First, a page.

The Arizona Super Bowl Host Committee has teamed up with Super Bowl XLIX to announce the first “Reduced Waste Challenge,” which will be held during the festivities accompanying the Super Bowl in the middle of downtown Phoenix.
The organization planning the Super Bowl-related festivities is encouraging vendors, business owners and visitors to use recyclables and reusable products to eliminate waste.
Composting will also be introduced on-site; bins will be set up by the Phoenix Department of Public Works. Food collected will be converted into compost. Volunteers will be on hand to assist attendees and ensure the materials are tossed into the correct bins.
This organics waste pilot program will serve as a test for the city of Phoenix as well as future sporting events. Because it is the first time organics collection will be introduced at the Super Bowl, the project will set a precedent for games to follow. The goal set for the “Reduced Waste Challenge” at this Super Bowl is to achieve an 80% diversion rate.
Source: Waste Dive
According to research conducted by BioCycle, a national composting publication, 198 municipalities across the nation offer residential food waste collections.
The number is up about 8.2% compared to 2012 figures (BioCycle pegs the figure as “almost 9 percent”), when it was reported that 183 cities made curbside organics collections available to residents.
The largest segment of the population that recycles resides in the Western region of the U.S., and of the approximately 2.74 million households that recycle, nearly half are in California.
Other states where food recycling is faring well include Texas, New York, and Ohio. In these states, approximately 200,000 households are regularly recycling organics through curbside collection programs. Food waste collection is offered to a significant amount of residential customers in Oregon and Washington.
The U.S. diverts less than 5% of food waste generated by residents. Advocates conclude that finding solutions to divert food scraps could boost stagnating diversion rates across the U.S.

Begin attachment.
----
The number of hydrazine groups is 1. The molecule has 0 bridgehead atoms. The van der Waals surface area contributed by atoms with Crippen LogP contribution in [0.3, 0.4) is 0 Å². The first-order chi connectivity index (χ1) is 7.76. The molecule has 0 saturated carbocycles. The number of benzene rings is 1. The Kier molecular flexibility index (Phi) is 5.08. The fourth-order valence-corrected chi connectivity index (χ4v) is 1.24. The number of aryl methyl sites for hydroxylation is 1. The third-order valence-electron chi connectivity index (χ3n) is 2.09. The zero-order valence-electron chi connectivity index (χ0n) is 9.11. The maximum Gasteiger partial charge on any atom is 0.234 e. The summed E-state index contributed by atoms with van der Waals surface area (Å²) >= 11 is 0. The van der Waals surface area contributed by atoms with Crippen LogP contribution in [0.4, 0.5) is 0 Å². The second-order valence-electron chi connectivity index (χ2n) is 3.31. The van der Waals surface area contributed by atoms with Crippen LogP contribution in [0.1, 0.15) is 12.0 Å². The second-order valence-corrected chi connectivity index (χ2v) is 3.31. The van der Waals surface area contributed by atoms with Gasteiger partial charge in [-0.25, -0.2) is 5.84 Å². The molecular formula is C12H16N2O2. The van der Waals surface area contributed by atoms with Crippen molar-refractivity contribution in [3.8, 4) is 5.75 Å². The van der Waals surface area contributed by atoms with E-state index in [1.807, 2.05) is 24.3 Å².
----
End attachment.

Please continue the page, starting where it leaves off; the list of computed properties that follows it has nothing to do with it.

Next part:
Source: Waste Dive
Maryland Governor Martin O’Malley (D) has issued an executive order to increase recycling, reuse, waste diversion, and composting across the state. The order is effective immediately.
The order will also limit new or expanded municipal landfills, including debris landfills that accept materials from land clearing.
The order highlights Maryland’s ambitious goal of reaching 85% waste diversion and an 80% recycling rate by 2040. The state government must hit a mandatory recycling rate of 65% by 2020, and is expected to divert a minimum of 60% of its organic waste using recycling, composting, and anaerobic digestion by that year.
Maryland’s “Zero Waste Plan” was issued in 2014, with a focus on the role that anaerobic digesters can play in order to help attain the state’s goals.
Source: Waste Dive
The Township’s curbside organic waste pickup program is slated to begin March 1, 2015. More details will be made available soon!
This is pretty cool – “Researchers turn old toothpaste tubes into aluminum an fuel.” Read more about it here.
A great summary of the issues with plastics can be found here.
This article provides some details on alternate locations for organic waste, now that the facility in Delaware has shut down….
“[In November 2014] two Philadelphia City Council committees held a hearing on food waste composting, exploring how the city could get into the action… Food scraps are seen as the next frontier for waste reduction. Philadelphia’s curbside recycling rate for bottles, cans, paper, and similar materials has nearly topped out. Since food waste is about 24 percent of the household waste stream, that’s an obvious next step, many say.
The committee heard from operations small and large…Their message: It can be done. It also can create jobs and save the city money. For a city that aims to be the greenest in the nation, it would help the environment by reducing methane gas from landfills and by creating lush soils for city gardens.”
According to a 2013 report from the Ellen MacArthur Foundation (available here), globally 207 million tons of packaging (worth $384 billion) cover consumer goods annually.
In the introduction, the report’s authors write that “A new term has emerged in recent years to describe our modern era—the Anthropocene. It rightly implies that in this age humans became the dominant force shaping our physical environment. It is evident that an economy that extracts resources at increasing rates without consideration for the environment in which it operates, without consideration for our natural planetary boundaries, cannot continue indefinitely. In a world of soon to be 9 billion consumers who are actively buying manufactured goods, this approach will hamper companies and undermine economies. We need a new way of doing business.
The concept of a circular economy promises a way out. Here products do not quickly become waste, but are reused to extract their maximum value before safely and productively returning to the biosphere. Most importantly for business leaders, such an economy can deliver growth. Innovative product designers and business leaders are already venturing into this space.”